It was on a crisp, chilly Saturday in August when Australia and New Zealand stopped for one of the essential rituals embedded in the psyche of the trans-Tasman sports rivals. The Bledisloe Cup final played out in Eden Park in Auckland! Dressed in all blacks, I watched the game over a few beers with my Kiwi mates in a Sydney pub when New Zealand’s mighty All Blacks thrashed the Wallabies with a score of 36-0. It was a great evening with a few All-Black supporters like me in a sea of Australian yellow and gold colour wearing Wallabies supporters. We never miss the haka, the ancient Māori war dance traditionally used on the battlefield that All Blacks perform before the start of every rugby game they play.

The pub customers represented the cultural diversity of Australia, and I always enjoyed the interactions of immigrants like me from different parts of the world, integrating with the spirit of sports that define Australia. Politicians in Australia know the critical importance of winning the “pub test” for the success of any policy implementation in the country. On the Blodisole Cup finals evening, while I met so many migrant communities in the pub from Sweden to Tonga, I noticed the absence of  Chinese migrant community in the pub. However, China has been one of the top five migrant sources of Australia in the last two decades.

In September last year, students in Australian universities organised sympathy rallies in support of the student protests in Hong Kong.  Students in Hong Kong were in the front lines demanding China meet its obligations under “One Country, Two Systems” agreed under the Sino–British Joint Declaration between China and Britain before Hong Kong came under the control of China in 1997.  There were violent disruptions of student rallies by Chinese Nationalists  who live in Australia but support the Chinese Communist Party (CCP).

The Economist reported that the University of Queensland “tried to squelch protests that might upset China, a charge it (University) firmly denies.” It is one of the thirteen campuses in Australia to host a Confucius Institute, a language school and cultural centre funded by the Chinese government and students worry about the university’s cosy ties with China. Peter Hoj, UQ’s vice-chancellor, had worked as a consultant to the Chinese state agency responsible for Confucius Institutes and the  university appointed a Chinese diplomat to Australia, Xu Jie, to the position of visiting professor. Many Australians were outraged when Prof Xu praised the “spontaneous patriotic behaviour of the Chinese (Nationalist) students who instigated the scuffle.”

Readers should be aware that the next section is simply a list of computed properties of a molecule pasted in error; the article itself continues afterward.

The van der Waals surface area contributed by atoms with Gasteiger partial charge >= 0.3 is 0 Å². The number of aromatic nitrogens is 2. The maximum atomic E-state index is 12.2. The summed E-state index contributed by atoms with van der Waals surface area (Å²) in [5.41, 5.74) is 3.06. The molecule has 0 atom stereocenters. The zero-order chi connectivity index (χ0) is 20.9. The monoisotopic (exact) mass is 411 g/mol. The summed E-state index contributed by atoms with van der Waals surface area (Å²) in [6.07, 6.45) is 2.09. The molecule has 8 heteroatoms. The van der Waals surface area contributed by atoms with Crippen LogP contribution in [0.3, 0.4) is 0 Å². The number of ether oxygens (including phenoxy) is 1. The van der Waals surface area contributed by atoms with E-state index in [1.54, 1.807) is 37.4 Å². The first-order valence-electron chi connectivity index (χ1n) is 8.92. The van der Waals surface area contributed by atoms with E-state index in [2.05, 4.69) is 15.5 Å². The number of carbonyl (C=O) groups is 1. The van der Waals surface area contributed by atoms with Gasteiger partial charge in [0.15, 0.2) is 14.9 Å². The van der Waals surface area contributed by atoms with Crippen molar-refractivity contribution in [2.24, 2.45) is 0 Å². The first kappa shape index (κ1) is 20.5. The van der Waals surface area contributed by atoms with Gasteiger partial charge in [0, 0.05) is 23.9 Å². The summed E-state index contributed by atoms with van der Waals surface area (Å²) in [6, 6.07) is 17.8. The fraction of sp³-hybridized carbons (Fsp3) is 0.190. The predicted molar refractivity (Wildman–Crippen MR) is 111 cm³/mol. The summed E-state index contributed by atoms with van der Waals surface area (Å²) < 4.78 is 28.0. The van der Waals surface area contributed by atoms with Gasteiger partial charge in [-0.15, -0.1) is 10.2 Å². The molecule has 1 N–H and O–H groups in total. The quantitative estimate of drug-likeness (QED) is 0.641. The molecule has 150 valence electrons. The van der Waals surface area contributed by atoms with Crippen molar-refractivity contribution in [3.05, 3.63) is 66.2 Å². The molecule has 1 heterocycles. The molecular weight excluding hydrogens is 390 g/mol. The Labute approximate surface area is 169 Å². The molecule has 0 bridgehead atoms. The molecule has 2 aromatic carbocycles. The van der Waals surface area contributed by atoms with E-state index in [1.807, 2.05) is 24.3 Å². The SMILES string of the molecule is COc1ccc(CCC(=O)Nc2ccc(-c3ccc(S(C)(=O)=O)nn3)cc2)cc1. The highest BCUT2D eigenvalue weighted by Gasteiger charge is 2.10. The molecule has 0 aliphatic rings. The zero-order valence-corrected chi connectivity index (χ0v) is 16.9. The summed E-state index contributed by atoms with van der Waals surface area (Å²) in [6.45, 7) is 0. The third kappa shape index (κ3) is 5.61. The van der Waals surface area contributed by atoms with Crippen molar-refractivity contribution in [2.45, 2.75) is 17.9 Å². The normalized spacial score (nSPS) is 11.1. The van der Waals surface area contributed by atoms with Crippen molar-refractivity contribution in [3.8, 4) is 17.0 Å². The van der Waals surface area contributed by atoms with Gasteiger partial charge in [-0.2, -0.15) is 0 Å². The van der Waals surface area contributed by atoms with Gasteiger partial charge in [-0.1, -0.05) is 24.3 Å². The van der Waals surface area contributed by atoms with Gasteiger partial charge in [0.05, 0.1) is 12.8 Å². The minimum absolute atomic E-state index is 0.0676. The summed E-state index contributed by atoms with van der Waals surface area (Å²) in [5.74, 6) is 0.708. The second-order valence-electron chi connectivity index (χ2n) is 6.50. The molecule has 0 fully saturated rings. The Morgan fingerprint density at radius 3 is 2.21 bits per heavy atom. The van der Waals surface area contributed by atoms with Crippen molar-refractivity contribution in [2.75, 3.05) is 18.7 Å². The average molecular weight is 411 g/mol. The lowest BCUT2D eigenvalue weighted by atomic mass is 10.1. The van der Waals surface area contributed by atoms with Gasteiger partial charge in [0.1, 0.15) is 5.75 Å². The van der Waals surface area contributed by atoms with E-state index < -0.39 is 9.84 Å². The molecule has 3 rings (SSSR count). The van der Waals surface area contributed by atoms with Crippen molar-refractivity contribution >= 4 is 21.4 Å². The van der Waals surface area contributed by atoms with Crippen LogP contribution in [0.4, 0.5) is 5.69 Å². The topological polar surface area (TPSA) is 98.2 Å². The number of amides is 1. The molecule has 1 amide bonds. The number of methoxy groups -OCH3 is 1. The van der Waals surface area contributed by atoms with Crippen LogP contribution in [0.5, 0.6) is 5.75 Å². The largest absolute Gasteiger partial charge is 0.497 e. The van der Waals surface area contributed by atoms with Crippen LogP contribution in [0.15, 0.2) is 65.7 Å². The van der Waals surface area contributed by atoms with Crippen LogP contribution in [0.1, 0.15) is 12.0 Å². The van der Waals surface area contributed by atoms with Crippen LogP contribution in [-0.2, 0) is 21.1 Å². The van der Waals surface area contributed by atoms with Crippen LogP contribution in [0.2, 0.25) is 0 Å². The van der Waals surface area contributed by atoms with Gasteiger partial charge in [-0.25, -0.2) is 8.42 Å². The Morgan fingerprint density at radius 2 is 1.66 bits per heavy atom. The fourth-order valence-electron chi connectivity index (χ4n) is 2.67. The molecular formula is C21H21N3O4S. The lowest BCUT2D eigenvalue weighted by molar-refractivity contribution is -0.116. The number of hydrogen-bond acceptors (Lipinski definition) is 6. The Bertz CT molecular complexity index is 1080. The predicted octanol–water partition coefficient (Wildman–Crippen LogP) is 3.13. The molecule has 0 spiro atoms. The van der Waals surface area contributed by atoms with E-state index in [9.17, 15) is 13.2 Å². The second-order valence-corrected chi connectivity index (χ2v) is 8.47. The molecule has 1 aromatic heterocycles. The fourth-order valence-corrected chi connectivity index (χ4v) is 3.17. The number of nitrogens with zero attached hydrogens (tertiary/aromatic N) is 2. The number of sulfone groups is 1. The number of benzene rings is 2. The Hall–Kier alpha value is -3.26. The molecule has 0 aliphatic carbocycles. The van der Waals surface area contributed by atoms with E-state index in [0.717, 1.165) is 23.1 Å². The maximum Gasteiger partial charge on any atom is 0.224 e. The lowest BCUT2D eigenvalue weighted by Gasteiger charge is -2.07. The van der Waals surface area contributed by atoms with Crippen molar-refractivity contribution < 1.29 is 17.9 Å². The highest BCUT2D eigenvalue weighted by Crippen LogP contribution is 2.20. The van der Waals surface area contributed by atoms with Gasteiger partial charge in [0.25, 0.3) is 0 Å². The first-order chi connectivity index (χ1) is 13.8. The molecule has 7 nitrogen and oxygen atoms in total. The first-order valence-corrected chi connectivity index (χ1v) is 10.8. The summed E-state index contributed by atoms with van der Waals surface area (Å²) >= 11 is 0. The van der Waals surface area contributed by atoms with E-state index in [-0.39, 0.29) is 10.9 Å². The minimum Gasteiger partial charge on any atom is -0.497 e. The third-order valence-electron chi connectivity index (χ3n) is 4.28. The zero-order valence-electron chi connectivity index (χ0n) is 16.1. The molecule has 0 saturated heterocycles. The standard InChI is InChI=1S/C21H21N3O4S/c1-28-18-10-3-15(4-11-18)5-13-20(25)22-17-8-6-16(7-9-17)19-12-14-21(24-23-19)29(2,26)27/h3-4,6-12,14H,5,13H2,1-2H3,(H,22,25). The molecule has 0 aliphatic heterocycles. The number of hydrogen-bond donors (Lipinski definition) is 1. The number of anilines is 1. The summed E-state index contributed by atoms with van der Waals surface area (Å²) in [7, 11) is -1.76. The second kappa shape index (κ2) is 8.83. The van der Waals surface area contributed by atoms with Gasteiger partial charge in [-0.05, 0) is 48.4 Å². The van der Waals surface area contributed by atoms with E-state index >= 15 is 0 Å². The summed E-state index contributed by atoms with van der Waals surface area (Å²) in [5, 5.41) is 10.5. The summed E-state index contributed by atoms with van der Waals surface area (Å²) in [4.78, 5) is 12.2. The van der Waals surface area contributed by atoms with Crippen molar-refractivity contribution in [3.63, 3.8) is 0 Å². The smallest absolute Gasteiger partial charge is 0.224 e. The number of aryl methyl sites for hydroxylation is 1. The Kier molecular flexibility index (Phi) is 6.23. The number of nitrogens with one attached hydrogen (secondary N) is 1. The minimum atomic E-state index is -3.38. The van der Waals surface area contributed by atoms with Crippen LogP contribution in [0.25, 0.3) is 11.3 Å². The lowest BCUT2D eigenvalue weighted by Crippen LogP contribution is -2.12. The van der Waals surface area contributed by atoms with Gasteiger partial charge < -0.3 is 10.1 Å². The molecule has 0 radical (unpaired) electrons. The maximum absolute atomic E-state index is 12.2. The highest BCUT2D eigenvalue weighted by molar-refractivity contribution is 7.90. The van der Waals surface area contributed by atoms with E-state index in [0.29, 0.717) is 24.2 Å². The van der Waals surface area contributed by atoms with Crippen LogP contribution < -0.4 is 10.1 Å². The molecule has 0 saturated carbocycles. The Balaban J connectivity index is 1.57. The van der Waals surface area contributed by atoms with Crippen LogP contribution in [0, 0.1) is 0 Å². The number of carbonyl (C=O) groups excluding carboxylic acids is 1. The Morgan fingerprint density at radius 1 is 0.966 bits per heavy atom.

Andrew Hastie, former captain of the Australian Special Air Service (SAS) regiment and now Federal Member of Parliament on the government benches and head of Parliament’s Intelligence committee, had earlier called out China’s military expansion plans in the pacific and urged Australians to think differently about the economically liberated nondemocratic Chinese government. Hastie wrote “our greatest vulnerability lies not in our infrastructure but our thinking. That intellectual failure makes us institutionally weak.” In response to Hasties’s op-ed, the Chinese embassy in Australia issued a statement that said “We strongly deplore the Australian federal MP Andrew Hastie’s rhetoric on ‘China threat’ which lays bare his Cold War mentality and ideological bias.”

China is Australia’s largest trading partner and accounts for around AUD 235 billion of the total AUD 892 billion of the total export-import trade of Australia. India, the other emerging Asian giant – and a democracy – is there in the sixth place after Japan, USA, South Korea and Singapore. All other major trading partners of Australia except China are mature democracies. China followed by India is also Australia’s most significant source of international fees paying students. But when it comes to business migration, China accounted for 80% of wealthy migrants to Australia in the last two decades. Last year, after details of a media investigation became public, the Australian federal government ordered an inquiry into the Chinese money laundering mafia in the biggest casinos of southern hemisphere located in Sydney and Melbourne.

Why can’t Australia checkmate the CCP and start building better bridges with the other major trading partners? They are mature democracies and share a common interest with Australia in safeguarding the democratic values and cultural diversities.

Rajeev Sunu
Rajeev Sunu is a visiting faculty to the Institute of Management in Christ University, Bangalore and Asian Institute of Technology Bangkok. Earlier, he worked for Utilux Australia, Trust Power New Zealand, Vodafone Australia, France Telecom and Tata group of companies.